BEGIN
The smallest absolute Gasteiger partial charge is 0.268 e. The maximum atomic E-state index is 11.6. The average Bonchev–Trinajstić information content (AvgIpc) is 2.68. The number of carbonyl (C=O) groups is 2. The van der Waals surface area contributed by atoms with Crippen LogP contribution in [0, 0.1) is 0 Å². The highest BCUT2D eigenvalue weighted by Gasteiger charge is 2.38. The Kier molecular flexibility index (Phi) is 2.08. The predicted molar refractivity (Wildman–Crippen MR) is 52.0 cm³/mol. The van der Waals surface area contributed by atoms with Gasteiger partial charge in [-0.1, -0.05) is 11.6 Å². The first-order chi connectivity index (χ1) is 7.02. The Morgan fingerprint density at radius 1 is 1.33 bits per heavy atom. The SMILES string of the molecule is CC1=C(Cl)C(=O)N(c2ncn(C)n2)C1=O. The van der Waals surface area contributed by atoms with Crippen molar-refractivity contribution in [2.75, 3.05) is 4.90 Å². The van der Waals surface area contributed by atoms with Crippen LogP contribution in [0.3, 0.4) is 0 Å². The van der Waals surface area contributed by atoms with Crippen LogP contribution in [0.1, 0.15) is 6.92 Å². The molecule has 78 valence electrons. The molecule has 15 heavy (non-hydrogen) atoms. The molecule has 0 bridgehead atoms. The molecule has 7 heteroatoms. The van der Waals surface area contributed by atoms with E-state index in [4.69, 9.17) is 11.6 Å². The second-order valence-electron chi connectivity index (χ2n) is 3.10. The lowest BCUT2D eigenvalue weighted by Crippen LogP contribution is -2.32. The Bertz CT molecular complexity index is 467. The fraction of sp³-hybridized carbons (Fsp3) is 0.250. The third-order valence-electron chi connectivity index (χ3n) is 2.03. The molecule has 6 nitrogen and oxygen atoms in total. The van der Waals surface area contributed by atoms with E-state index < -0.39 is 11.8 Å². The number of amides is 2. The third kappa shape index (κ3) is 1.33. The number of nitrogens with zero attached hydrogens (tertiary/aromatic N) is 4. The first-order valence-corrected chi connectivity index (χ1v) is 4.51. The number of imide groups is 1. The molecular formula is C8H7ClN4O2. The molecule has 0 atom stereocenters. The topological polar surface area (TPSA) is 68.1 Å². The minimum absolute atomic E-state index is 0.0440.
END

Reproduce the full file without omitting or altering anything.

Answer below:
The smallest absolute Gasteiger partial charge is 0.268 e. The maximum atomic E-state index is 11.6. The average Bonchev–Trinajstić information content (AvgIpc) is 2.68. The number of carbonyl (C=O) groups is 2. The van der Waals surface area contributed by atoms with Crippen LogP contribution in [0, 0.1) is 0 Å². The highest BCUT2D eigenvalue weighted by Gasteiger charge is 2.38. The Kier molecular flexibility index (Phi) is 2.08. The predicted molar refractivity (Wildman–Crippen MR) is 52.0 cm³/mol. The van der Waals surface area contributed by atoms with Gasteiger partial charge in [-0.1, -0.05) is 11.6 Å². The first-order chi connectivity index (χ1) is 7.02. The Morgan fingerprint density at radius 1 is 1.33 bits per heavy atom. The SMILES string of the molecule is CC1=C(Cl)C(=O)N(c2ncn(C)n2)C1=O. The van der Waals surface area contributed by atoms with Crippen molar-refractivity contribution in [2.75, 3.05) is 4.90 Å². The van der Waals surface area contributed by atoms with Crippen LogP contribution in [0.3, 0.4) is 0 Å². The van der Waals surface area contributed by atoms with Crippen LogP contribution in [0.1, 0.15) is 6.92 Å². The molecule has 78 valence electrons. The molecule has 15 heavy (non-hydrogen) atoms. The molecule has 0 bridgehead atoms. The molecule has 7 heteroatoms. The van der Waals surface area contributed by atoms with E-state index in [4.69, 9.17) is 11.6 Å². The second-order valence-electron chi connectivity index (χ2n) is 3.10. The lowest BCUT2D eigenvalue weighted by Crippen LogP contribution is -2.32. The Bertz CT molecular complexity index is 467. The fraction of sp³-hybridized carbons (Fsp3) is 0.250. The third-order valence-electron chi connectivity index (χ3n) is 2.03. The molecule has 6 nitrogen and oxygen atoms in total. The van der Waals surface area contributed by atoms with E-state index < -0.39 is 11.8 Å². The number of amides is 2. The third kappa shape index (κ3) is 1.33. The number of nitrogens with zero attached hydrogens (tertiary/aromatic N) is 4. The first-order valence-corrected chi connectivity index (χ1v) is 4.51. The number of imide groups is 1. The molecular formula is C8H7ClN4O2. The molecule has 0 atom stereocenters. The topological polar surface area (TPSA) is 68.1 Å². The minimum absolute atomic E-state index is 0.0440.